The Sunday Times Magazine, UK


A haven from Hitler

The French village of Le Chambon-sur-Lignon played an extraordinarily courageous role in the second world war, providing sanctuary for thousands of Jews. So why are the locals so reluctant to talk about it? Tim Carroll investigates

The Massif Central in the Auvergne region of France has in recent years become a magnet for mountaineers, walkers and cyclists. Except for one village, whose occupants, for the past 60 years or so, have preferred to maintain a studious distance from outsiders.

Le Chambon-sur-Lignon is a haven of tranquillity, clinging to the edges of a plateau where the Haute-Loire meets the Ardèche. Perched 1,000 metres above the magnificent Rhône valley, Le Chambon’s community is remote and insular.

The municipal elders do their best to promote Le Chambon. But the locals – descendants of generations of hardy hill farmers – are indifferent to the financial benefits that the tourist trade might offer.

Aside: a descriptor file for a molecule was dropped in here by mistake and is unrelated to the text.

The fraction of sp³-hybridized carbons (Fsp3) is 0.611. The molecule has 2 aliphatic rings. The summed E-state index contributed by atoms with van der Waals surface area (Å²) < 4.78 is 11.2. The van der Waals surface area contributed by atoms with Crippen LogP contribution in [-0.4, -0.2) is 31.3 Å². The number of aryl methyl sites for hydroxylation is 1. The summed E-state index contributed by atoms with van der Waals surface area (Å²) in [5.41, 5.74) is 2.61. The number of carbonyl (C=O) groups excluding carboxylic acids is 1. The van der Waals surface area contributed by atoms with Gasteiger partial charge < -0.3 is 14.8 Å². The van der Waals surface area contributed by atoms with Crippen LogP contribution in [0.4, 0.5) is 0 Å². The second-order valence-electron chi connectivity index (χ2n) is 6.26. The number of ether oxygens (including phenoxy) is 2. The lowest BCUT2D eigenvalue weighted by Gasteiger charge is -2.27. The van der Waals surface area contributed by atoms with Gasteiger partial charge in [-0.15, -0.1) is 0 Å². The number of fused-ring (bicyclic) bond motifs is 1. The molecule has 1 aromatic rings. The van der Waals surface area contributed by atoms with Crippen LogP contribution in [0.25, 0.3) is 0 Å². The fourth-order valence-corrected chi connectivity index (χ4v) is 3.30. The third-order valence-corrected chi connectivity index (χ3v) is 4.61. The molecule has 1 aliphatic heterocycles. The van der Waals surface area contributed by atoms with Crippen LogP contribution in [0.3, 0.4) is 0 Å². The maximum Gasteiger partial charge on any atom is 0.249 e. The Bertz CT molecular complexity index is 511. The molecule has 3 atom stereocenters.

The centre of their village is a little run-down, with a few gnarled old cafes and restaurants. Not so unusual for a French provincial town. But Le Chambon is different. It has its own secret.

In a building at the crossroads of the village I am met by Pierre Sauvage, who was born here. This is the headquarters of his organisation, Amis du Chambon, which is dedicated to commemorating the town’s unique role in the second world war.

It has the feeling of an old schoolroom. Notice boards are covered with photographs of students: happy faces of youths swimming in the Lignon, playing games in the fields, studying in their bright, airy classrooms. This was Le Chambon during the Nazi occupation. And the young, smiling faces mostly belong to Jews, sheltered there throughout the war. Le Chambon-sur-Lignon is the village that said “nonâ€? to the Nazis and the Vichy regime set up in the wake of the fall of France. In 1940, when the French capitulated, the village, and a dozen or so of its near neighbours, was home to 5,000 people. By the end of the war those stout, country souls had saved the lives of 5,000?Jews. Virtually everybody on “the plateauâ€? took part in the rescue effort. But Le Chambon is now acknowledged as the nucleus of this communal act of defiance, a beacon of hope and courage in the dark years of Vichy. In 1988, Israel’s Yad Vashem, the Holocaust memorial institute, hailed the wartime population of Le Chambon as among the “Righteousâ€?. It is the only place in France to have been accorded such an honour.